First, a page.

Graan History, Family Crest & Coats of Arms
The origins of the Graan name lie with England's ancient Anglo-Saxon culture. It comes from when the family lived on the Isle of Grain in Kent, or possible from the French, Graine; a personal name.  Two other sources note the Kent   connection, but we need to explore the possible French influence more. The Magni Rotuli Scaccarii Normanniae lists Richard de Grana in Normandy 1180-1195  and so this may be the source for some of the family.
Early Origins of the Graan family
The surname Graan was first found in Yorkshire where William del Greyn was listed as holding lands in the Subsidy Rolls of 1297. Years later, John atte Grelne was listed in the Subsidy Rolls for Sussex in 1327 and William Grayne was found in the Assize Rolls for Yorkshire in 1362. The name literally means "dweller at the inlet, or at the fork of a river.' 
The Yorkshire Poll Tax Rolls of 1379 also include many entries for the name in the Grayneson form: Willelmus de Grayne; Walterus Grayne; Thomas Grayne; Johannes Grayneson; Ricardus Grayneson; Robertus Grayneson; and many more. The Howdenshire Poll Tax Rolls of 1379 included: Willelmus Grayne, husband; and Alanus Grayne, orewster. 
Early History of the Graan family
This web page shows only a small excerpt of our Graan research. Another 119 words (8 lines of text) covering the years 1296, 1362, 1379, 1455, 1487, 1616, 1667, 1629, 1697, 1616 and 1667 are included under the topic Early Graan History in all our PDF Extended History products and printed products wherever possible.
Graan Spelling Variations
Before the last few hundred years, the English language had no fast system of spelling rules. For that reason, spelling variations are commonly found in early Anglo-Saxon surnames. Over the years, many variations of the name Graan were recorded, including Grain, Grayne, Grayn, Graynson, Grainson, Granson and others.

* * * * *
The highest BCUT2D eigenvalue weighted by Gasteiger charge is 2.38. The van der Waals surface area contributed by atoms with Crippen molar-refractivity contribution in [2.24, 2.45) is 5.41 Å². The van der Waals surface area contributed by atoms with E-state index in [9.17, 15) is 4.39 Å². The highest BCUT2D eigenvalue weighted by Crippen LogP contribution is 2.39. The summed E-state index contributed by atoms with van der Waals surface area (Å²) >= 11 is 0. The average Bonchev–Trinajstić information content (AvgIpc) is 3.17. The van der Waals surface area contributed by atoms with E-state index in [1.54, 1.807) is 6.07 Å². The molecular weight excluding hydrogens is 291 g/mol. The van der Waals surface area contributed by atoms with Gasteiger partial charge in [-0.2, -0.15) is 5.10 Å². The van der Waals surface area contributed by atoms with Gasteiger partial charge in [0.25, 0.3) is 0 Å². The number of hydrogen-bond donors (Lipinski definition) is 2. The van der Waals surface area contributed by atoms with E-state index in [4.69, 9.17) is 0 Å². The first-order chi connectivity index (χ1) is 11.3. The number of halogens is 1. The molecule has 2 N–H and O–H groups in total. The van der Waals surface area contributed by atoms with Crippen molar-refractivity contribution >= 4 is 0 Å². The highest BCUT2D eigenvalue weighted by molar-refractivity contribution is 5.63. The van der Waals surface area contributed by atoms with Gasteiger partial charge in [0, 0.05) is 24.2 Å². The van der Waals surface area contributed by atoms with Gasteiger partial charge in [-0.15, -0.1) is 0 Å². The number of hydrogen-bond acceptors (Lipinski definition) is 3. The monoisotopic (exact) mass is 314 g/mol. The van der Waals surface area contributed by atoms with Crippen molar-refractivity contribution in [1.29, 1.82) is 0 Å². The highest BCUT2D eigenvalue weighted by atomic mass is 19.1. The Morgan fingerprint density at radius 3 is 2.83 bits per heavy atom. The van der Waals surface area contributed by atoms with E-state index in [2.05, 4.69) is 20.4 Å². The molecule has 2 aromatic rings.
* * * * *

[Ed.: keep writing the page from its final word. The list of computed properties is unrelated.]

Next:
Early Notables of the Graan family (pre 1700)
Another 28 words (2 lines of text) are included under the topic Early Graan Notables in all our PDF Extended History products and printed products wherever possible.
Migration of the Graan family to Ireland
Some of the Graan family moved to Ireland, but this topic is not covered in this excerpt.
Another 62 words (4 lines of text) about their life in Ireland is included in all our PDF Extended History products and printed products wherever possible.
Migration of the Graan family
To escape oppression and starvation at that time, many English families left for the "open frontiers" of the New World with all its perceived opportunities. In droves people migrated to the many British colonies, those in North America in particular, paying high rates for passages in cramped, unsafe ships. Although many of the settlers did not make the long passage alive, those who did see the shores of North America perceived great opportunities before them. Many of the families that came from England went on to make essential contributions to the emerging nations of Canada and the United States. Research into various historical records revealed some of first members of the Graan family emigrate to North America: the name represented in many forms and recorded from the mid 17th century in the great migration from Europe. Migrants settled in the eastern seaboard from Newfoundland, to Maine, to Virginia, the Carolinas, and to the islands..
Related Stories +
- ^ Barber, Henry, British Family Names London: Elliot Stock, 62 Paternoster Row, 1894. Print.
- ^ Lower, Mark Anthony, Patronymica Britannica, A Dictionary of Family Names of the United Kingdom. London: John Russel Smith, 1860. Print.
- ^ Charnock, Richard, Stephen, Ludus Patronymicus of The Etymology of Curious Surnames. London: Trubner & Co., 60 Paternoster Row, 1868. Print.
- ^ The Norman People and Their Existing Descendants in the British Dominions and the United States Of America. Baltimore: Genealogical Publishing, 1975. Print. (ISBN 0-8063-0636-X)
- ^ Reaney, P.H and R.M. Wilson, A Dictionary of English Surnames. London: Routledge, 1991. Print. (ISBN 0-415-05737-X)
- ^ Bardsley, C.W, A Dictionary of English and Welsh Surnames: With Special American Instances. Wiltshire: Heraldry Today, 1901. Print. (ISBN 0-900455-44-6)